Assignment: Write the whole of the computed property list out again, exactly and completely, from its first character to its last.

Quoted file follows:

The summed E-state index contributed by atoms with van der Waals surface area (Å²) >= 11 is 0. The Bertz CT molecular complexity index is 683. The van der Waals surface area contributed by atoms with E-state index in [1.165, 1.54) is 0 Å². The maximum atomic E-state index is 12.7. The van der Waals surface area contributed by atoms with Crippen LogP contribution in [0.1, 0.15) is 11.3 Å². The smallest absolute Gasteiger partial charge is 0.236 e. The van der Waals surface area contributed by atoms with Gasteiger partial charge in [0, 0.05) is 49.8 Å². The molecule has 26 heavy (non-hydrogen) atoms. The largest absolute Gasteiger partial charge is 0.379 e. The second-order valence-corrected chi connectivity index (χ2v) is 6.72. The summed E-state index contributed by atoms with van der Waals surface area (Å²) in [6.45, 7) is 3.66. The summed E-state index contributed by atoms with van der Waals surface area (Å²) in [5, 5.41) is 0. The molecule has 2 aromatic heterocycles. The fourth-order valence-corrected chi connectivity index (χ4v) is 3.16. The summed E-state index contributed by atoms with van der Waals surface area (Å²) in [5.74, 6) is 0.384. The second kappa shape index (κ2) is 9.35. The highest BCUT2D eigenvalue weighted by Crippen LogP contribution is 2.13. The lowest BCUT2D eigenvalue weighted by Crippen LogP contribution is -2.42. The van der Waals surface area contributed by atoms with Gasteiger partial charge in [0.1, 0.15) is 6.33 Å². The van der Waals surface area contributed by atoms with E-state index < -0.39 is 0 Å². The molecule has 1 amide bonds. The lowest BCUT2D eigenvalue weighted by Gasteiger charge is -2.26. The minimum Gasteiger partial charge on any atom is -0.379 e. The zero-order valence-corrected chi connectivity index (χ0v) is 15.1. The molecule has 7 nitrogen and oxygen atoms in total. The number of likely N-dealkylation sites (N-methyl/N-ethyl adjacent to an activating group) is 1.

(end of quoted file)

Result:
The summed E-state index contributed by atoms with van der Waals surface area (Å²) >= 11 is 0. The Bertz CT molecular complexity index is 683. The van der Waals surface area contributed by atoms with E-state index in [1.165, 1.54) is 0 Å². The maximum atomic E-state index is 12.7. The van der Waals surface area contributed by atoms with Crippen LogP contribution in [0.1, 0.15) is 11.3 Å². The smallest absolute Gasteiger partial charge is 0.236 e. The van der Waals surface area contributed by atoms with Gasteiger partial charge in [0, 0.05) is 49.8 Å². The molecule has 26 heavy (non-hydrogen) atoms. The largest absolute Gasteiger partial charge is 0.379 e. The second-order valence-corrected chi connectivity index (χ2v) is 6.72. The summed E-state index contributed by atoms with van der Waals surface area (Å²) in [6.45, 7) is 3.66. The summed E-state index contributed by atoms with van der Waals surface area (Å²) in [5, 5.41) is 0. The molecule has 2 aromatic heterocycles. The fourth-order valence-corrected chi connectivity index (χ4v) is 3.16. The summed E-state index contributed by atoms with van der Waals surface area (Å²) in [5.74, 6) is 0.384. The second kappa shape index (κ2) is 9.35. The highest BCUT2D eigenvalue weighted by Crippen LogP contribution is 2.13. The lowest BCUT2D eigenvalue weighted by Crippen LogP contribution is -2.42. The van der Waals surface area contributed by atoms with Gasteiger partial charge in [0.1, 0.15) is 6.33 Å². The van der Waals surface area contributed by atoms with E-state index < -0.39 is 0 Å². The molecule has 1 amide bonds. The lowest BCUT2D eigenvalue weighted by Gasteiger charge is -2.26. The minimum Gasteiger partial charge on any atom is -0.379 e. The zero-order valence-corrected chi connectivity index (χ0v) is 15.1. The molecule has 7 nitrogen and oxygen atoms in total. The number of likely N-dealkylation sites (N-methyl/N-ethyl adjacent to an activating group) is 1.